SB 10 (2019) - Increases the minimum wage to $10 per hour in 2020, then to $11 in 2022, except starting that year, employers would have to pay at least $12 per hour if they do not offer at least 10 paid sick days to employees.  The House and Senate amended the bill to raise the minimum wage to $10 per hour in 2020 and $12 per hour in 2022, regardless of sick time. - Voted to raise the minimum wage
HB 1 (2019) - 2020-2021 state budget bill. - Voted for state budget bill
HB 2 (2019) - 2020-2021 state budget bill (part 2). - Voted for state budget bill (part 2)
SB 1 (2019) - Establishes a paid family and medical leave insurance program, which would be run by the state department of employment security. Employers would pay 0.5% of wages per employee as premium payments. Employees could take up to twelve weeks of leave and receive 60% of their pay after paying into the program for at least six months. The bill does not allow anyone to opt-out of the program. - Voted for mandatory paid family and medical leave program
SB 1 (2019) - Establishes a paid family and medical leave insurance program, which would be run by the state department of employment security. Employers would pay 0.5% of wages per employee as premium payments. Employees could take up to twelve weeks of leave and receive 60% of their pay after paying into the program for at least six months. The bill does not allow anyone to opt-out of the program. - Voted for mandatory paid family and medical leave program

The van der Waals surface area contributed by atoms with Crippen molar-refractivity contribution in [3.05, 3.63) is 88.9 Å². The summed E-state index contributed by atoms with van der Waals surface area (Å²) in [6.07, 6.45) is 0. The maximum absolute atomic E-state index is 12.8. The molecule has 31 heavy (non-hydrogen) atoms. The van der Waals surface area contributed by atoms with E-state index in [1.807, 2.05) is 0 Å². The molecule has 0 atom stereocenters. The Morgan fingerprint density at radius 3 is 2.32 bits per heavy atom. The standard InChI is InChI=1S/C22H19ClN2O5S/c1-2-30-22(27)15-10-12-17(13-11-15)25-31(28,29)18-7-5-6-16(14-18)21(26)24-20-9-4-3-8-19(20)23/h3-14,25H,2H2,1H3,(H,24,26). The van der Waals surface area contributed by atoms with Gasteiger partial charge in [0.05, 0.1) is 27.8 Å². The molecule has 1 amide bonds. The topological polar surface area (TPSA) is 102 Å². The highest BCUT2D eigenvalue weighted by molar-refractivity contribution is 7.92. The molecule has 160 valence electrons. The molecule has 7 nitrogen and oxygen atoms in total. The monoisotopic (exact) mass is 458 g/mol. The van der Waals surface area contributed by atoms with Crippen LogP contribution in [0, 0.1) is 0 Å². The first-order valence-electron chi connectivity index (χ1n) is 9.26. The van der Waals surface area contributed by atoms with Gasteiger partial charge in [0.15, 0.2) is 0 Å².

Health Care

HB 364 (2019) - Permits qualifying patients and registered caregivers to grow medicinal marijuana at home. - Voted to allow home-grown medical marijuana
SB 290 (2019) - Modifies the work and community engagement requirements for the Granite Advantage Health Care Program, commonly known as expanded Medicaid. For example, this bill extends the work requirement exemption for parents so that parents of children under age 13 are eligible for the exemption. This bill also gives the Department of Health and Human Services the authority to waive the work requirement until July 2021 if there is an inability to communicate with program participants. - Voted to ease work requirements for expanded Medicaid

Politics and Political Process

HB 105 (2019) - Generally repeals the voter registration changes passed in SB 3. For example, this bill removes the stricter requirements for voters who register within 30 days of an election. This bill also removes much of the new language on voter registration forms about domicile. This bill also removes the authority of the secretary of state to conduct post-election voter registration investigations, leaving that to the attorney general. - Voted to repeal stricter voter registration requirements